Lab-Grown 'Custom' Organs May Be Future of Medicine

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'Custom' Organs Still Need Work

Custom-made organs from a patient's own tissues would solve this problem, obviating the need for strong immune-suppressing medications that come with significant side effects.

The other potential benefit lies in availability. Growing a replacement tissue or organ in the lab eliminates the dependence on waiting for a donor to die. These parts cannot be grown overnight, but with people currently waiting months to years for donor organs, there might be a point at which the amount of time taken to grow a replacement is shorter than the wait for a donated one.

It's a bright future. But many hurdles remain before widespread use becomes a reality. Both time and cost are obstacles to replacing even the simplest structures, doctors said.

"The organization and resources required for the process are significant and would severely limit the applicability of the treatment strategy to large groups of patients," said Dr. William Marston, professor and chief in the division of vascular surgery at University of North Carolina Hospitals in Chapel Hill.

And so far, the proof that these creations are worth all the effort is a lacking. Experts say more studies comparing the regenerated parts to donor and artificial parts are needed in order to show they are at least as good -- better, ideally -- than the current treatments.

But even before we get this far, the tools need to catch up to the vision. And for now at least, the technology to create some of the most in-demand organs for human use is simply not yet there.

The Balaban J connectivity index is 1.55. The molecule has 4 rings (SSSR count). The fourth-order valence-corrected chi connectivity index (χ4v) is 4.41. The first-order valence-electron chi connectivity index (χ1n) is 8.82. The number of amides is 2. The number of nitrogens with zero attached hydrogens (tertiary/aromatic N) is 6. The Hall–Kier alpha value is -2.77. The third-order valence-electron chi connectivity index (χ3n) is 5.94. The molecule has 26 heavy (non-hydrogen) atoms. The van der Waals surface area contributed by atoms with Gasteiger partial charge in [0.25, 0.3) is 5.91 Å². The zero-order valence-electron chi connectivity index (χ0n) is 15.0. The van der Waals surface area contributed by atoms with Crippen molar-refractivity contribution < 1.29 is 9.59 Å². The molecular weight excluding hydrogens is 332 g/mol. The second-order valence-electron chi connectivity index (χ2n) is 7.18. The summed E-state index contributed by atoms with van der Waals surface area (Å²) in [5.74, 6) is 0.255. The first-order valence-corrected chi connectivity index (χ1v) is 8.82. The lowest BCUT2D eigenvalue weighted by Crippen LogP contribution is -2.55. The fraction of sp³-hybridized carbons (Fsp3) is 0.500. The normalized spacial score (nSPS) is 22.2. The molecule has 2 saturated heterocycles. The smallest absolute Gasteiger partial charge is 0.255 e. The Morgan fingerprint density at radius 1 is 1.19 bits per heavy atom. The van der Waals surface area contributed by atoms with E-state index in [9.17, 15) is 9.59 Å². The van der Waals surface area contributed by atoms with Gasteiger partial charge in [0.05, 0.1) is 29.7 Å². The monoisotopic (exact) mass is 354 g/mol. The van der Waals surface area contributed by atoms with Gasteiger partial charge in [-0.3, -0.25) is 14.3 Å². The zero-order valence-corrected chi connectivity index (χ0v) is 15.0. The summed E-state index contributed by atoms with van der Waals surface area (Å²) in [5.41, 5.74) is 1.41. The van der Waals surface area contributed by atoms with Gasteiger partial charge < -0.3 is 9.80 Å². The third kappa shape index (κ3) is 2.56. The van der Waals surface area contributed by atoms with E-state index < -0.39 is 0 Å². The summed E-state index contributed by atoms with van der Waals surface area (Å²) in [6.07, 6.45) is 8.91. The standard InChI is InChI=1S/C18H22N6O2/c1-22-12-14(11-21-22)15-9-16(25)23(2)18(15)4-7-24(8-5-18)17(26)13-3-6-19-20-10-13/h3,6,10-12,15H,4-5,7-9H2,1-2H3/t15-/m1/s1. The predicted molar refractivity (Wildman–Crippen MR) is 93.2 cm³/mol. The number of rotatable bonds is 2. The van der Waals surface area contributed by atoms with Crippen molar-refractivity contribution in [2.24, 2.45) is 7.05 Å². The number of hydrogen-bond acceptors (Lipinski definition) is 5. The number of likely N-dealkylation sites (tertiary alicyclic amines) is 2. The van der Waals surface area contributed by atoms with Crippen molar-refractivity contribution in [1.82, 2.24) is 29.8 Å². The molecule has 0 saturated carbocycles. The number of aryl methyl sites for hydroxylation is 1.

Currently, scientists are able to create some types of tissues for human transplant use. The simplest kind are flat, simple structures such as skin that consist of one cell type. Tubular structures that involve two cell types, such as blood vessels, are also possible using current techniques and technology. Most recently, scientists have been able to create hollow organs, like the stomach and bladder, that only require two cell types but have a more complex shape.

What still lies out of reach are the solid organs, such as the liver or kidneys.

"They require so many more cells per centimeter," said Atala. "And they need more blood vessels to keep the cells alive."

Despite the challenges, Atala has had some early success with the creation of solid organs. In 2010, his group was the first in the world to create a functioning liver from human cells.

So far, these livers have only been tested in an artificial lab setting. They would still need to be studied in animal models before they could ever be considered for humans. Also, Atala's livers weigh only one-fifth of an ounce. They would need to reach at least one pound to have a chance of sustaining human life -- "not an easy task," according to Atala.

But his group is not alone. Researchers around the world are working feverishly towards making lab-grown solid organs a possibility. The Boston University Center for Regenerative Medicine successfully created rat lungs in 2010. They were even able to transplant the lungs into live rats and sustain life for about six hours.

While the widespread use of regenerated body parts may still be years away, these small successes in lab and animal studies leave scientists hopeful that solid organ regeneration may someday be a reality.

"I think the field will evolve one area at a time," Atala said. "We just keep going and advancing."

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